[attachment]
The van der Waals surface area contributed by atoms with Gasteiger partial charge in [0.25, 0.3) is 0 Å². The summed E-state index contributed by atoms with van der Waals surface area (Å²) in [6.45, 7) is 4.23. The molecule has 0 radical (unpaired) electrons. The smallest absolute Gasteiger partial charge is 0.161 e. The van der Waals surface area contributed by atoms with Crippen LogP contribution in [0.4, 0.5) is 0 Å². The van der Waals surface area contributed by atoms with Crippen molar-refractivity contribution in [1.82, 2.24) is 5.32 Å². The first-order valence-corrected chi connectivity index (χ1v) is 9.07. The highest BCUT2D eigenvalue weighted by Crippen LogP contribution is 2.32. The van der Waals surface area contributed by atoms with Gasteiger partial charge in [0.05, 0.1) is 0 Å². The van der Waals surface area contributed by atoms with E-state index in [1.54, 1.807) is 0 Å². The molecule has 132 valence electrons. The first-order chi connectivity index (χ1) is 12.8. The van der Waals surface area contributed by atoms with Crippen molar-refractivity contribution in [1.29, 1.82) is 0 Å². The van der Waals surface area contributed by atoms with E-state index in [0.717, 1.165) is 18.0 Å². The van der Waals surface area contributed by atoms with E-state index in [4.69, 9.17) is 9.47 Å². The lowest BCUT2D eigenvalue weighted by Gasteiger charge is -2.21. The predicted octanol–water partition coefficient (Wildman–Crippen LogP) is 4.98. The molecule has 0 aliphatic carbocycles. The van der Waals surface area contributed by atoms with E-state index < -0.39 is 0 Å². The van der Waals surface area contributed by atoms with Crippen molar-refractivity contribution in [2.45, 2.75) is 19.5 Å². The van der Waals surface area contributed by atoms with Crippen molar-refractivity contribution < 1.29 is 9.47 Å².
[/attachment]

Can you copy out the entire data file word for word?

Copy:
The van der Waals surface area contributed by atoms with Gasteiger partial charge in [0.25, 0.3) is 0 Å². The summed E-state index contributed by atoms with van der Waals surface area (Å²) in [6.45, 7) is 4.23. The molecule has 0 radical (unpaired) electrons. The smallest absolute Gasteiger partial charge is 0.161 e. The van der Waals surface area contributed by atoms with Crippen LogP contribution in [0.4, 0.5) is 0 Å². The van der Waals surface area contributed by atoms with Crippen molar-refractivity contribution in [1.82, 2.24) is 5.32 Å². The first-order valence-corrected chi connectivity index (χ1v) is 9.07. The highest BCUT2D eigenvalue weighted by Crippen LogP contribution is 2.32. The van der Waals surface area contributed by atoms with Gasteiger partial charge in [0.05, 0.1) is 0 Å². The van der Waals surface area contributed by atoms with E-state index in [1.54, 1.807) is 0 Å². The molecule has 132 valence electrons. The first-order chi connectivity index (χ1) is 12.8. The van der Waals surface area contributed by atoms with Crippen molar-refractivity contribution in [1.29, 1.82) is 0 Å². The van der Waals surface area contributed by atoms with E-state index in [0.717, 1.165) is 18.0 Å². The van der Waals surface area contributed by atoms with E-state index in [4.69, 9.17) is 9.47 Å². The lowest BCUT2D eigenvalue weighted by Gasteiger charge is -2.21. The predicted octanol–water partition coefficient (Wildman–Crippen LogP) is 4.98. The molecule has 0 aliphatic carbocycles. The van der Waals surface area contributed by atoms with E-state index < -0.39 is 0 Å². The van der Waals surface area contributed by atoms with Crippen molar-refractivity contribution in [2.45, 2.75) is 19.5 Å². The van der Waals surface area contributed by atoms with Crippen molar-refractivity contribution < 1.29 is 9.47 Å².